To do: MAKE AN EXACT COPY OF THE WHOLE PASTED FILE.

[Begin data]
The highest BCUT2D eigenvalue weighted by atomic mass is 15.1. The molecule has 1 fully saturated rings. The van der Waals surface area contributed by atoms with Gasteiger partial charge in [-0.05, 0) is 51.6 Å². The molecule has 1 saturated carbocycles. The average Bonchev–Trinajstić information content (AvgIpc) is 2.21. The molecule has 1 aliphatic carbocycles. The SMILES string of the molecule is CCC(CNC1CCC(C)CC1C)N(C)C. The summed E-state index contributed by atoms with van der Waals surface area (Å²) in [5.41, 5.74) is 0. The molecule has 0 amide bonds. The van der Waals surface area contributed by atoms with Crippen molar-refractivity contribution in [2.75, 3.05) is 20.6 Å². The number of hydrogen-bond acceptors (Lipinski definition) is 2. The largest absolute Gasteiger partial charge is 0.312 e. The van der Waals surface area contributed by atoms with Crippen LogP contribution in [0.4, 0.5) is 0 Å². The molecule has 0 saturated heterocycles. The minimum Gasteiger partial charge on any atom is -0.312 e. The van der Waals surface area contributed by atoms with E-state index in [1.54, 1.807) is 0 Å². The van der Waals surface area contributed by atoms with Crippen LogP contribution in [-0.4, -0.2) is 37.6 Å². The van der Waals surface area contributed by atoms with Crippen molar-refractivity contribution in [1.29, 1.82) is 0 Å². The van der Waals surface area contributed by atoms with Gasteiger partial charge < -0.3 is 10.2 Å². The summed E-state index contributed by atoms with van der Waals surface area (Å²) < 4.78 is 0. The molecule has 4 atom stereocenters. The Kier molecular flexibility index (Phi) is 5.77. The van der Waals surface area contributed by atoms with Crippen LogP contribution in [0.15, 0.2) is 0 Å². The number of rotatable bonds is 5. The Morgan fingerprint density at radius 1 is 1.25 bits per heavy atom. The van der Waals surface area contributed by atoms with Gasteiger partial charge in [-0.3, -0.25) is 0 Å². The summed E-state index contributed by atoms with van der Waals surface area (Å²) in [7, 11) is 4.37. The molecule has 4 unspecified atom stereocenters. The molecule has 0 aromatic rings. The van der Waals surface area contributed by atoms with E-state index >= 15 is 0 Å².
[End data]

The highest BCUT2D eigenvalue weighted by atomic mass is 15.1. The molecule has 1 fully saturated rings. The van der Waals surface area contributed by atoms with Gasteiger partial charge in [-0.05, 0) is 51.6 Å². The molecule has 1 saturated carbocycles. The average Bonchev–Trinajstić information content (AvgIpc) is 2.21. The molecule has 1 aliphatic carbocycles. The SMILES string of the molecule is CCC(CNC1CCC(C)CC1C)N(C)C. The summed E-state index contributed by atoms with van der Waals surface area (Å²) in [5.41, 5.74) is 0. The molecule has 0 amide bonds. The van der Waals surface area contributed by atoms with Crippen molar-refractivity contribution in [2.75, 3.05) is 20.6 Å². The number of hydrogen-bond acceptors (Lipinski definition) is 2. The largest absolute Gasteiger partial charge is 0.312 e. The van der Waals surface area contributed by atoms with Crippen LogP contribution in [0.4, 0.5) is 0 Å². The molecule has 0 saturated heterocycles. The minimum Gasteiger partial charge on any atom is -0.312 e. The van der Waals surface area contributed by atoms with E-state index in [1.54, 1.807) is 0 Å². The van der Waals surface area contributed by atoms with Crippen LogP contribution in [-0.4, -0.2) is 37.6 Å². The van der Waals surface area contributed by atoms with Crippen molar-refractivity contribution in [1.29, 1.82) is 0 Å². The van der Waals surface area contributed by atoms with Gasteiger partial charge < -0.3 is 10.2 Å². The summed E-state index contributed by atoms with van der Waals surface area (Å²) < 4.78 is 0. The molecule has 4 atom stereocenters. The Kier molecular flexibility index (Phi) is 5.77. The van der Waals surface area contributed by atoms with Crippen LogP contribution in [0.15, 0.2) is 0 Å². The number of rotatable bonds is 5. The Morgan fingerprint density at radius 1 is 1.25 bits per heavy atom. The van der Waals surface area contributed by atoms with Gasteiger partial charge in [-0.3, -0.25) is 0 Å². The summed E-state index contributed by atoms with van der Waals surface area (Å²) in [7, 11) is 4.37. The molecule has 4 unspecified atom stereocenters. The molecule has 0 aromatic rings. The van der Waals surface area contributed by atoms with E-state index >= 15 is 0 Å².